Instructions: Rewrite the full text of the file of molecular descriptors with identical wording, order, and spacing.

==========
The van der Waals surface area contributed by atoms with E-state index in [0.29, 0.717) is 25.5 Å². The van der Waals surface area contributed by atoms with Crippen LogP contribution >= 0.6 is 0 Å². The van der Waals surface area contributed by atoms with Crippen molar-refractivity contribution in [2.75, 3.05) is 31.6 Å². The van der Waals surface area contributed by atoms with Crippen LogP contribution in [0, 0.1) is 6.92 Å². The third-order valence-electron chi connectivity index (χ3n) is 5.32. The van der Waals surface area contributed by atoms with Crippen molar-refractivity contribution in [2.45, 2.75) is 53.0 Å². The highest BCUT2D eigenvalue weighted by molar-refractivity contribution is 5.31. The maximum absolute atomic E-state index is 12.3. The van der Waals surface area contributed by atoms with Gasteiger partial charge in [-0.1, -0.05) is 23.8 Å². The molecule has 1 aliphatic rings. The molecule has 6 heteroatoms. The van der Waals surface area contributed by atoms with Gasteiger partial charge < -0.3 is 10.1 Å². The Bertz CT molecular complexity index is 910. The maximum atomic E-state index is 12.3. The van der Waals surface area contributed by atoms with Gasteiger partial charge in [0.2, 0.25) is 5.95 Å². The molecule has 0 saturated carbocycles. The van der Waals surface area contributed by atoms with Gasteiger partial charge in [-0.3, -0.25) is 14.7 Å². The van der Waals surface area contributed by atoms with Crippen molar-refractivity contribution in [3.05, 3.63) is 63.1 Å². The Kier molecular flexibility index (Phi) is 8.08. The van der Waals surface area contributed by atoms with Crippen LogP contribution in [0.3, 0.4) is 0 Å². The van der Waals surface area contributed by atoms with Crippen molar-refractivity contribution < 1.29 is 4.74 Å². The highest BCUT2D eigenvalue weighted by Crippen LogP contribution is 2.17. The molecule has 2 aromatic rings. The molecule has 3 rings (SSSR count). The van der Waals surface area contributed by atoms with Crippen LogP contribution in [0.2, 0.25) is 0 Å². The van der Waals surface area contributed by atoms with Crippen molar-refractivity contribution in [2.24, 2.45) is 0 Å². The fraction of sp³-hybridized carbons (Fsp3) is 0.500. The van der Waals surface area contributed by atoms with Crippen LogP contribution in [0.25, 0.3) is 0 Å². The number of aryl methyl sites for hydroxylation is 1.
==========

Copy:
The van der Waals surface area contributed by atoms with E-state index in [0.29, 0.717) is 25.5 Å². The van der Waals surface area contributed by atoms with Crippen LogP contribution >= 0.6 is 0 Å². The van der Waals surface area contributed by atoms with Crippen molar-refractivity contribution in [2.75, 3.05) is 31.6 Å². The van der Waals surface area contributed by atoms with Crippen LogP contribution in [0, 0.1) is 6.92 Å². The third-order valence-electron chi connectivity index (χ3n) is 5.32. The van der Waals surface area contributed by atoms with Crippen molar-refractivity contribution in [2.45, 2.75) is 53.0 Å². The highest BCUT2D eigenvalue weighted by molar-refractivity contribution is 5.31. The maximum absolute atomic E-state index is 12.3. The van der Waals surface area contributed by atoms with Gasteiger partial charge in [-0.1, -0.05) is 23.8 Å². The molecule has 1 aliphatic rings. The molecule has 6 heteroatoms. The van der Waals surface area contributed by atoms with Gasteiger partial charge < -0.3 is 10.1 Å². The Bertz CT molecular complexity index is 910. The maximum atomic E-state index is 12.3. The van der Waals surface area contributed by atoms with Gasteiger partial charge in [0.2, 0.25) is 5.95 Å². The molecule has 0 saturated carbocycles. The van der Waals surface area contributed by atoms with Gasteiger partial charge in [-0.3, -0.25) is 14.7 Å². The van der Waals surface area contributed by atoms with Crippen molar-refractivity contribution in [3.05, 3.63) is 63.1 Å². The Kier molecular flexibility index (Phi) is 8.08. The van der Waals surface area contributed by atoms with Crippen LogP contribution in [0.3, 0.4) is 0 Å². The van der Waals surface area contributed by atoms with Crippen molar-refractivity contribution < 1.29 is 4.74 Å². The highest BCUT2D eigenvalue weighted by Crippen LogP contribution is 2.17. The molecule has 2 aromatic rings. The molecule has 3 rings (SSSR count). The van der Waals surface area contributed by atoms with Crippen LogP contribution in [0.2, 0.25) is 0 Å². The van der Waals surface area contributed by atoms with Crippen molar-refractivity contribution in [2.24, 2.45) is 0 Å². The fraction of sp³-hybridized carbons (Fsp3) is 0.500. The van der Waals surface area contributed by atoms with Crippen LogP contribution in [0.25, 0.3) is 0 Å². The number of aryl methyl sites for hydroxylation is 1.